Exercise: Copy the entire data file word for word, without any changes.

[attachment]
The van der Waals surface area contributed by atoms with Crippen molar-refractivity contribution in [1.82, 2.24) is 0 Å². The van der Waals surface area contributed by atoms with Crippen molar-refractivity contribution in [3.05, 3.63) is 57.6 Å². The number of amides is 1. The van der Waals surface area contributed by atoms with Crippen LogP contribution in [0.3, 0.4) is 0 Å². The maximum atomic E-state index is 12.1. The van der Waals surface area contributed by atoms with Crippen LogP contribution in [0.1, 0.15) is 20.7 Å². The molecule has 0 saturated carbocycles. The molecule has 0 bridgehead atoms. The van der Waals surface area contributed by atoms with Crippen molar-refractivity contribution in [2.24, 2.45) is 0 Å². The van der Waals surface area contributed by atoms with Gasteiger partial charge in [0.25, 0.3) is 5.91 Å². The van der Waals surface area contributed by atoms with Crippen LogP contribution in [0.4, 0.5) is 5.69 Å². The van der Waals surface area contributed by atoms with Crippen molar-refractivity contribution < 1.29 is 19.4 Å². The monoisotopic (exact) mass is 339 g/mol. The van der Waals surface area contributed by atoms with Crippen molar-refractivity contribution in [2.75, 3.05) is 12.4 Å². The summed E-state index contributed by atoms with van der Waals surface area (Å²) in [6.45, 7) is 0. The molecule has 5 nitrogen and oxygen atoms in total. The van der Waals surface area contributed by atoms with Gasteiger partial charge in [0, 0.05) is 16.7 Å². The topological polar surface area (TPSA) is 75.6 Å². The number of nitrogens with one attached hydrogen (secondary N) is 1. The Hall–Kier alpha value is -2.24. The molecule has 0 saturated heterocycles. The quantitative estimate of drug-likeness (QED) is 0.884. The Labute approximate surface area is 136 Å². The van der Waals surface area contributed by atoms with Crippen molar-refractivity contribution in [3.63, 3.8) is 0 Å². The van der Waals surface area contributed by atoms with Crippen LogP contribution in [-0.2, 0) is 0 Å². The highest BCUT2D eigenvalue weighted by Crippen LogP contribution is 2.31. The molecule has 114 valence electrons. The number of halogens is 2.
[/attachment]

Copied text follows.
The van der Waals surface area contributed by atoms with Crippen molar-refractivity contribution in [1.82, 2.24) is 0 Å². The van der Waals surface area contributed by atoms with Crippen molar-refractivity contribution in [3.05, 3.63) is 57.6 Å². The number of amides is 1. The van der Waals surface area contributed by atoms with Crippen LogP contribution in [0.3, 0.4) is 0 Å². The maximum atomic E-state index is 12.1. The van der Waals surface area contributed by atoms with Crippen LogP contribution in [0.1, 0.15) is 20.7 Å². The molecule has 0 saturated carbocycles. The molecule has 0 bridgehead atoms. The van der Waals surface area contributed by atoms with Crippen molar-refractivity contribution in [2.24, 2.45) is 0 Å². The van der Waals surface area contributed by atoms with Gasteiger partial charge in [0.25, 0.3) is 5.91 Å². The van der Waals surface area contributed by atoms with Crippen LogP contribution in [0.4, 0.5) is 5.69 Å². The van der Waals surface area contributed by atoms with Crippen molar-refractivity contribution < 1.29 is 19.4 Å². The monoisotopic (exact) mass is 339 g/mol. The van der Waals surface area contributed by atoms with Crippen molar-refractivity contribution in [2.75, 3.05) is 12.4 Å². The summed E-state index contributed by atoms with van der Waals surface area (Å²) in [6.45, 7) is 0. The molecule has 5 nitrogen and oxygen atoms in total. The van der Waals surface area contributed by atoms with Gasteiger partial charge in [0, 0.05) is 16.7 Å². The topological polar surface area (TPSA) is 75.6 Å². The number of nitrogens with one attached hydrogen (secondary N) is 1. The Hall–Kier alpha value is -2.24. The molecule has 0 saturated heterocycles. The quantitative estimate of drug-likeness (QED) is 0.884. The Labute approximate surface area is 136 Å². The van der Waals surface area contributed by atoms with Crippen molar-refractivity contribution in [3.63, 3.8) is 0 Å². The van der Waals surface area contributed by atoms with Crippen LogP contribution in [-0.2, 0) is 0 Å². The highest BCUT2D eigenvalue weighted by Crippen LogP contribution is 2.31. The molecule has 114 valence electrons. The number of halogens is 2.